- on 1月 26, 2024
it is not a fair fight, but it is a fight that many countries will face all the same. left to itself, the covid-19 pandemic doubles every five to six days. when you get your next issue of the economist the outbreak could in theory have infected twice as many people as today. governments can slow that ferocious pace, but bureaucratic time is not the same as virus time. and at the moment governments across the world are being left flat-footed.
the first task is to get manpower and money to hospitals. china drafted in 40,000 health workers to hubei province. britain may bring medics out of retirement. this week the world bank made $12bn and the imf $50bn available for covid-19. the global fund, which fights diseases like malaria and tb, said countries can switch grants. in america congress is allocating $8.3bn of funding. the country has some of the world’s most advanced hospitals, but its fragmented health system has little spare capacity. much more money will be needed.
just as important is to slow the spread of the disease by getting patients to come forward for testing when outbreaks are small and possible to contain. they may be deterred in many countries, including much of america, where 28m people are without health coverage and many more have to pay for a large slug of their own treatment. people also need to isolate themselves if they have mild symptoms, as about 80% of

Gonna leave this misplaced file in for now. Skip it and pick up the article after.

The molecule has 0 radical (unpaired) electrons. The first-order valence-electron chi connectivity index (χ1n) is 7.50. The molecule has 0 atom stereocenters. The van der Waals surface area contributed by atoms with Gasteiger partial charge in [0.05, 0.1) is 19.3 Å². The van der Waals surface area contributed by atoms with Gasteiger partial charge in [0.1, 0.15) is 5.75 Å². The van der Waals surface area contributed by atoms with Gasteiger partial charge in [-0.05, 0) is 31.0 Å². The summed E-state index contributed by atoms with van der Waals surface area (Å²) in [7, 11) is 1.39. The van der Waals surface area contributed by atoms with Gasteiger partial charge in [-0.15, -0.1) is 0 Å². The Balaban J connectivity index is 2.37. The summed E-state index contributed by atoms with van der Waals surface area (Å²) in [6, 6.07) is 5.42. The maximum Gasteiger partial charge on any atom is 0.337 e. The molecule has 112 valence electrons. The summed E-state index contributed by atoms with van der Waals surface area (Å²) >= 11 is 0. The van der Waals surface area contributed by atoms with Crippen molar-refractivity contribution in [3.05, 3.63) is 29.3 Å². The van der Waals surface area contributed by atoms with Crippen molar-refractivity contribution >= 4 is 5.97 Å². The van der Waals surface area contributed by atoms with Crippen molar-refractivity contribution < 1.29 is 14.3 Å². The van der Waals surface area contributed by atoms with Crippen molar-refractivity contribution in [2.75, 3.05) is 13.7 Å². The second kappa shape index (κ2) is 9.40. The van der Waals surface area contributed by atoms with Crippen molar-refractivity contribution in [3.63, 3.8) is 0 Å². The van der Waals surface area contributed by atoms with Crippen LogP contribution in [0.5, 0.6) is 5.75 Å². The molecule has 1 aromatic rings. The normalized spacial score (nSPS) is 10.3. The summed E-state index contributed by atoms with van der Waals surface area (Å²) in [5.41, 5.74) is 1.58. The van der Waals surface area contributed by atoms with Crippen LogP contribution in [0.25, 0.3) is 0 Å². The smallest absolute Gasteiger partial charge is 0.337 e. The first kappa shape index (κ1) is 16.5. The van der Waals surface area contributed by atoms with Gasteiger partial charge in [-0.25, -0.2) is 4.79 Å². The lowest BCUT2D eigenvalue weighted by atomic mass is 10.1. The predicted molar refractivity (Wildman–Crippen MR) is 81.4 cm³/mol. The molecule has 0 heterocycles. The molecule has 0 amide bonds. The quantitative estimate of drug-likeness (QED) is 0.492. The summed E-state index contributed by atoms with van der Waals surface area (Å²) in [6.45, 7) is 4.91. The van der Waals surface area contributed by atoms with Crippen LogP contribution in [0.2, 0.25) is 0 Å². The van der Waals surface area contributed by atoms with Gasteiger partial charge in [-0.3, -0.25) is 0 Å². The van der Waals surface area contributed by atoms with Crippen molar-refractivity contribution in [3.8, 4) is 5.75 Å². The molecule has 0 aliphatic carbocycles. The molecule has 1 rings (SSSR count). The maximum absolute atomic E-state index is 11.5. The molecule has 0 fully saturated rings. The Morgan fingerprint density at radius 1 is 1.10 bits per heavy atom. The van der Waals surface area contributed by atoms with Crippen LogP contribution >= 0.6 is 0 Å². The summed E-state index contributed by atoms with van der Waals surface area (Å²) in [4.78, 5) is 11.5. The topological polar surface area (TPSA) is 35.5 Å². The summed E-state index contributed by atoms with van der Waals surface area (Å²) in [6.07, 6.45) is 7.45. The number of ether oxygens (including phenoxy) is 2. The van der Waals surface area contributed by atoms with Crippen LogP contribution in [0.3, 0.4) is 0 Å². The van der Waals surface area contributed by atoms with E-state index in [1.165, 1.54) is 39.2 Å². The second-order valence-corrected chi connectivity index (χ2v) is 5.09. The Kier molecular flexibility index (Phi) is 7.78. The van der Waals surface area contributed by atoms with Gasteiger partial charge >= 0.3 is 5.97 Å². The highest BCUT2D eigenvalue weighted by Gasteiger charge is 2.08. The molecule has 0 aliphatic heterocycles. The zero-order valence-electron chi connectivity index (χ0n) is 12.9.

them will. here sick pay matters, because many people cannot afford to miss work. in america a quarter of employees have no access to paid sick leave and only scattered states and cities offer sickness benefits. often the self-employed, a fifth of italy’s workforce, do not qualify. one study found that, in epidemics, guaranteed sick pay cuts the spread of flu in america by 40%.
sick pay also helps soften the blow to demand which, along with a supply shock and a general panic, is hitting economies. these three factors, as china shows, can have a dramatic effect on output. manufacturing activity there sank in february to its lowest level since managers were first surveyed in 2004. in the quarter to march the economy as a whole could shrink for the first time since the death of mao zedong. the oecd expects global growth this year to be its slowest since 2009. modelling by academics at the australian national university suggests that gdp in america and europe would be 2% lower than it would have been in the absence of a pandemic and perhaps as much as 8% lower if the rate of deaths is many times higher than expected. financial markets are pricing in fear. the s&p 500 has fallen by 8% from its peak on february 19th. issuance of corporate debt on wall street has more or less stopped. the yield on ten-year treasuries dipped below 1% for the first time ever.